I made a huge mistake by signing onto so many job boards though. I completely misjudged the demand for developers. I thought demand would be suppressed as a result of the pandemic. This is not the case. An hour after posting to the first job board I was getting phone calls. Two days after I had put my details into all of the job boards and opened up my LinkedIn profile to signal I was looking for a job - I was inundated with phone calls, text messages, and emails. I received, on average, around 20-30 emails as well as 10-15 phone calls and text messages daily.

At first I tried to respond to each communication with either interest or a polite refusal. People are persistent though. I had a text exchange at one point that went like this:

Jay the IT Recruiter:

Urgently hiring for a senior .NET consultant with Azure and CI/CD tool exp. Columbus, OH. Can we discuss?


Not right now, might have time tomorrow though.


No problem. Let me send you the Job Role. We need to submit ASAP. The max Rate we can give is $80/hr on W2.

This exchange struck me as kind of odd. The urgency of it coupled with a hire dollar per hour rate made me feel suspicious, but I was juggling too many things to spend time figuring out why this smelled fishy. So I just passed.

I wrote:

Hey, I'm going to pass on this, thank you for reaching out!


The client liked your profile James, what's the issue?

The issue was that I did not trust the recruiter. I never replied.

In fact, with this many communications, I decided to I needed to trust my instincts. Communication was so overwhelming that I needed my subconscious to do a little work for once. If I got a bad vibe from a recruiter I just stopped immediately. Where at first I was accepting cold calls and responding to cold emails (Hey, I put myself on those job boards - I needed to make an effort to respond) I came to find that frequently there was little value in responding to those. Usually, with one notable exception, it was better to let the call go to voice mail and then listen to that. I would call back on promising voice mails and ignore the ones that seemed sketchy.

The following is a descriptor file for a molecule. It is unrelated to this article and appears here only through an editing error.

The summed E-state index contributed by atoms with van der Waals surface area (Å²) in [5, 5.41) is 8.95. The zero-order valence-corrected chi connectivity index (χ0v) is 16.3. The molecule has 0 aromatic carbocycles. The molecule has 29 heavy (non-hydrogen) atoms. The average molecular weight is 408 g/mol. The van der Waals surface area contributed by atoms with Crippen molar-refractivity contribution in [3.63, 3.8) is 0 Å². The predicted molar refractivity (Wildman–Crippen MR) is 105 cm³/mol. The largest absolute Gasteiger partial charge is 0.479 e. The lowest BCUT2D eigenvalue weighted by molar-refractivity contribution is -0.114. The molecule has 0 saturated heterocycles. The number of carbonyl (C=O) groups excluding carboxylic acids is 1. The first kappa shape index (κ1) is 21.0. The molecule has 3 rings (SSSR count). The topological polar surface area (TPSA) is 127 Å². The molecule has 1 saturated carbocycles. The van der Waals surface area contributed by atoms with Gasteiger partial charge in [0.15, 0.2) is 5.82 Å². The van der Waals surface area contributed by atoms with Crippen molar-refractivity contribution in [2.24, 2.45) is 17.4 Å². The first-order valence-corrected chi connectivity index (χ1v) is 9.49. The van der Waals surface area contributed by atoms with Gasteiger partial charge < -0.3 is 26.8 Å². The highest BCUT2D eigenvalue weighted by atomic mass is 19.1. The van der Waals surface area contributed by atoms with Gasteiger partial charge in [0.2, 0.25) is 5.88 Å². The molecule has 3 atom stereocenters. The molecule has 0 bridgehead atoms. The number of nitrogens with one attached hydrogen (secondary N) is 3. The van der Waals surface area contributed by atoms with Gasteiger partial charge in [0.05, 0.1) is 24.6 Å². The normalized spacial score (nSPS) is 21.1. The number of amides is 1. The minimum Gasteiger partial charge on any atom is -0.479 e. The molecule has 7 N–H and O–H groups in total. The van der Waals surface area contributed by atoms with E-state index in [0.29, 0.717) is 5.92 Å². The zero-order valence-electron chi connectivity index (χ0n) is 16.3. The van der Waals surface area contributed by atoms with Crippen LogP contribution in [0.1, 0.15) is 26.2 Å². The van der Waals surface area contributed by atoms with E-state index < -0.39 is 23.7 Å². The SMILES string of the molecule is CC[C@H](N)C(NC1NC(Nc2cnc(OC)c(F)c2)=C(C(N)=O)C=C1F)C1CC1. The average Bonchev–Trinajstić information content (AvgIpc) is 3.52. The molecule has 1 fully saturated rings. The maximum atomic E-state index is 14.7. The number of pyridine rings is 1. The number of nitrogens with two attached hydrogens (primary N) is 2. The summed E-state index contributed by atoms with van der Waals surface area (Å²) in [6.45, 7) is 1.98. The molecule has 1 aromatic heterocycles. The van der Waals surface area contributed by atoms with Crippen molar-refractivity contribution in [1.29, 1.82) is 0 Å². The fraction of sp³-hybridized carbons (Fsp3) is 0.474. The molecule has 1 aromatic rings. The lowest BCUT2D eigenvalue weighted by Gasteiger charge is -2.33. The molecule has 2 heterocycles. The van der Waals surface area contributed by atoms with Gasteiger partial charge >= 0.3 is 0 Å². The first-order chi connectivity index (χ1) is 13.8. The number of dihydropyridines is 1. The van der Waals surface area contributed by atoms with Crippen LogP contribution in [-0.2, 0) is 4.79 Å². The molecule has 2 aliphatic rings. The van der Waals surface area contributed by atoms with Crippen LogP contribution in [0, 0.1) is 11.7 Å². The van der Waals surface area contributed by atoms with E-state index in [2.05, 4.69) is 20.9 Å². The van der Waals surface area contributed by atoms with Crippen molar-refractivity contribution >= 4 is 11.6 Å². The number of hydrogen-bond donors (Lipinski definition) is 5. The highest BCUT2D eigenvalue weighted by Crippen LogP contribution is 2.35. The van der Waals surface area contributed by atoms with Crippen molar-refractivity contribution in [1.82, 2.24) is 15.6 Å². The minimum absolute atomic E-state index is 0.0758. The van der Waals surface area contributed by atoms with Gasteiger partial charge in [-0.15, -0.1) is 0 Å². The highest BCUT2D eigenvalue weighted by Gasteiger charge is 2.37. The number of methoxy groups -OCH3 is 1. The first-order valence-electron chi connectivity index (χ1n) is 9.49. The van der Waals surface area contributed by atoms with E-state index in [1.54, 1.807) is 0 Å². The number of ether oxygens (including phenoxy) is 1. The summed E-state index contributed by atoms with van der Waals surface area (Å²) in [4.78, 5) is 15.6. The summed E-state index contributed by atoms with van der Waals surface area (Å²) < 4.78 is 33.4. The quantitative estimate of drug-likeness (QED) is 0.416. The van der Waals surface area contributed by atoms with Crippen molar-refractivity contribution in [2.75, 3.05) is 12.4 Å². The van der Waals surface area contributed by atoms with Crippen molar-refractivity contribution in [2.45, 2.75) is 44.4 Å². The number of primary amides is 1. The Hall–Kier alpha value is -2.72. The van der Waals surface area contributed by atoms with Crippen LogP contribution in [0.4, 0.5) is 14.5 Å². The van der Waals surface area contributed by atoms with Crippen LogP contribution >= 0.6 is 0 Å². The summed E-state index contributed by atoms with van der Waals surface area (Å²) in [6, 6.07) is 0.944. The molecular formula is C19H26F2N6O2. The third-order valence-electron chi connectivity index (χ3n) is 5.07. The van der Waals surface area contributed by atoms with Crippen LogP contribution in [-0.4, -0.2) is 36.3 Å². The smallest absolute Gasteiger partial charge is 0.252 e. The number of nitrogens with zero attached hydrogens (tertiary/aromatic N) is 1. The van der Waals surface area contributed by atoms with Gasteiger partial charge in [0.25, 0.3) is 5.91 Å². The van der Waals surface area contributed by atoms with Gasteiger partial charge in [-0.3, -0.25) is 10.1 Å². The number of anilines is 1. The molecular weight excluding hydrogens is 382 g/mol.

Wait, what was the notable exception? It was Jason at Stafford Technology! I ended up working with him and Jeremy Florea to get my current job. I'd highly recommend them!

After a few weird text messages, like above, I stopped responding to texts unless there was a prior positive communication.

I stopped responding to emails unless the initial email seemed like it came from a person who had read my resume or looked at my LinkedIn at least once. However, emails that had any sort of "Urgent", "ASAP", "Fill Immediately" type language were immediatley discarded. The desperation of the company or recruiter spoke many volumes to me, none of it positive. I think they put those descriptors on there as a sort of "name your price" type indicator, but I kept thinking - wow, what is going on with that engineering team that you would cede so much leverage right away? A surfiet of urgency is suspicious. Best to avoid it.

I also disliked the emails that were like "Hey, hope you're doing great. Need to fill this position: INSERT HR COPY PASTA. That HR Copy Pasta isn't good for much, but here are what they do well.

  1. It describes the tech stack in excruciating detail.
  2. Most of them have listed as "nice to have" a huge amount of technologies - some of which were part of the company's stack since its inception.
  3. It tells me the hiring manager has to go through an HR screen in order to interview candidates.
  4. It tells me that HR spent maybe 10 minutes (but probably 0 minutes) talking to the hiring manager and instead had some sort of tortured process to put in a FTE request.
  5. It tells me that I don't want to work there